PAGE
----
Fine, but for this to happen, accountants must raise their game. It has been 20 years since the triple bottom line concept surfaced, spotlighting economic, social and environmental value creation—and destruction. Since then we have seen companies like Puma embracing the concept of environmental profit and loss, as a first step toward triple bottom line accounting. With the backing of organizations like Trucost and PWC, this approach is now being trialed in companies like Kering (which owns Puma, as well as brands like Gucci and Stella McCartney), Natura (the Brazilian cosmetics company whose co-founder, Guilherme Leal, is a member of The B Team) and Virgin.
Keep tabs on the work of the World Business Council for Sustainable Development (WBCSD), where work is also now under way on developing a social profit and loss (SP&L) methodology—another stepping stone toward tomorrow’s business metrics.
Let’s protect the natural world, but also learn from it. Nature has been evolving solutions to complex challenges for something like 3.8 billion years. Realizing this, a growing number of designers and engineers are looking to the natural world for breakthrough ideas about how business can become more conscious, responsible, sustainable, and regenerative.
The emerging discipline of biomimicry, led by such pioneers as Janine Benyus of the Biomimicry 3.8 Institute, is having a growing impact on design and engineering. The central idea is to use natural models as a guide for evolving an ever-wider spectrum of materials, products, processes, communities, cities and economies. We recently took part in a session where Janine spoke to the C40 team, dedicated to creating more sustainable cities, and the enthusiasm to learn more about what biomimicry can do for was electric.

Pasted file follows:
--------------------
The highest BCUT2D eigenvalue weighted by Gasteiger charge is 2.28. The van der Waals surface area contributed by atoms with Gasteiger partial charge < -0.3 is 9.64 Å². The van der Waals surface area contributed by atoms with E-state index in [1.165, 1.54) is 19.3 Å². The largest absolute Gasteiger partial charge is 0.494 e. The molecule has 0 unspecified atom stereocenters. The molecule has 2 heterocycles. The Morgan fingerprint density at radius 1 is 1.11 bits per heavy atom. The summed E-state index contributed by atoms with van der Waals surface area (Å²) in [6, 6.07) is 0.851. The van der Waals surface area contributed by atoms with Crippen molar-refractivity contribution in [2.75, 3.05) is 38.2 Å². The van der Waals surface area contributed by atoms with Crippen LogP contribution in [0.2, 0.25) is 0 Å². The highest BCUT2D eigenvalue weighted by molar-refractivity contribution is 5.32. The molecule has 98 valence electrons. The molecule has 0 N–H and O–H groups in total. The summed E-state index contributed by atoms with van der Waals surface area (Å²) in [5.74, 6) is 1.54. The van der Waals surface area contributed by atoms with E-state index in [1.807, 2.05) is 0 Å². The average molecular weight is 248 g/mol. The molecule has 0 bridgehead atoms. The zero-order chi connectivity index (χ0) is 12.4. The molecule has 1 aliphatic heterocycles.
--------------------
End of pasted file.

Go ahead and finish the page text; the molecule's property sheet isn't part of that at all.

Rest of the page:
No longer is gaining an MBA from a top school a golden road to business success. Smart business leaders know that recruiting top talent often means looking beyond traditional sources to find individuals with the new skills needed to run businesses in transformed market conditions—regardless of what school they earned their degree from, or indeed whether they have a business degree at all.
Tomorrow’s breakthrough leaders know that they must rethink education and redefine the ways in which they recruit and retain top talent. Among other things, that means taking a deeper look at experiential learning, study tours, and learning journeys. It also means exerting more pressure on B schools and universities to ensure that they inspire and teach their students how to create and measure value in multiple dimensions.
This is the key step for progress on all other fronts. Talk to any B Team leader and they will quickly tell you that no single business can do this alone. We need pre-competitive collaboration platforms to create and share best practice—and to lobby governments to play their part. The B Team is one example—as are C40, the American Sustainable Business Council, the B Corporation movement, WBCSD and the Zero Discharge of Hazardous Chemicals initiative. Once again, if you want to go fast, go alone—but if you want to go far, go in company.
[All Images: ADA_Photo via Shutterstock]